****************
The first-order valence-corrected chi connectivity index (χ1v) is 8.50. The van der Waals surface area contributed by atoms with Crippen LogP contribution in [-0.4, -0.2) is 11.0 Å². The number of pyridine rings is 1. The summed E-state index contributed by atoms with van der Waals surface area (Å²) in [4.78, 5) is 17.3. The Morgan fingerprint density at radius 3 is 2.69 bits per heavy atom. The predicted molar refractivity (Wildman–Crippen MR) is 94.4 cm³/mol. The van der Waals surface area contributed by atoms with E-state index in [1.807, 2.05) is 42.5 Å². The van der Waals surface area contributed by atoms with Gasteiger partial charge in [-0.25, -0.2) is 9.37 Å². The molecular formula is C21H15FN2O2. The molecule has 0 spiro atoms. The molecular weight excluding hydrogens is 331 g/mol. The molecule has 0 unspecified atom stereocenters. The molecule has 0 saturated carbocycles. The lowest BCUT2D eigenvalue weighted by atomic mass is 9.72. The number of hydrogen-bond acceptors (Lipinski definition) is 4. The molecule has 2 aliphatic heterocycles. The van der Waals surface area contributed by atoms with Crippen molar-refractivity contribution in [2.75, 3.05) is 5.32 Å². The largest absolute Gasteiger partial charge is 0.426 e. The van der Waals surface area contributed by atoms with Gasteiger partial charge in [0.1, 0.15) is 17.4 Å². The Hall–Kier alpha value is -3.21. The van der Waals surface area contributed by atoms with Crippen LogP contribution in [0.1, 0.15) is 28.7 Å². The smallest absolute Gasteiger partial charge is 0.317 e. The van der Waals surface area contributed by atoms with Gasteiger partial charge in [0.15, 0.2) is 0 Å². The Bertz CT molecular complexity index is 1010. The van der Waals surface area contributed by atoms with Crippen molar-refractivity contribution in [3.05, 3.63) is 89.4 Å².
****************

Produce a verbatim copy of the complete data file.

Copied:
The first-order valence-corrected chi connectivity index (χ1v) is 8.50. The van der Waals surface area contributed by atoms with Crippen LogP contribution in [-0.4, -0.2) is 11.0 Å². The number of pyridine rings is 1. The summed E-state index contributed by atoms with van der Waals surface area (Å²) in [4.78, 5) is 17.3. The Morgan fingerprint density at radius 3 is 2.69 bits per heavy atom. The predicted molar refractivity (Wildman–Crippen MR) is 94.4 cm³/mol. The van der Waals surface area contributed by atoms with E-state index in [1.807, 2.05) is 42.5 Å². The van der Waals surface area contributed by atoms with Gasteiger partial charge in [-0.25, -0.2) is 9.37 Å². The molecular formula is C21H15FN2O2. The molecule has 0 spiro atoms. The molecular weight excluding hydrogens is 331 g/mol. The molecule has 0 unspecified atom stereocenters. The molecule has 0 saturated carbocycles. The lowest BCUT2D eigenvalue weighted by atomic mass is 9.72. The number of hydrogen-bond acceptors (Lipinski definition) is 4. The molecule has 2 aliphatic heterocycles. The van der Waals surface area contributed by atoms with Crippen molar-refractivity contribution in [2.75, 3.05) is 5.32 Å². The largest absolute Gasteiger partial charge is 0.426 e. The van der Waals surface area contributed by atoms with Gasteiger partial charge in [0.1, 0.15) is 17.4 Å². The Hall–Kier alpha value is -3.21. The van der Waals surface area contributed by atoms with Crippen LogP contribution in [0.1, 0.15) is 28.7 Å². The smallest absolute Gasteiger partial charge is 0.317 e. The van der Waals surface area contributed by atoms with Gasteiger partial charge in [0.15, 0.2) is 0 Å². The Bertz CT molecular complexity index is 1010. The van der Waals surface area contributed by atoms with Crippen molar-refractivity contribution in [3.05, 3.63) is 89.4 Å².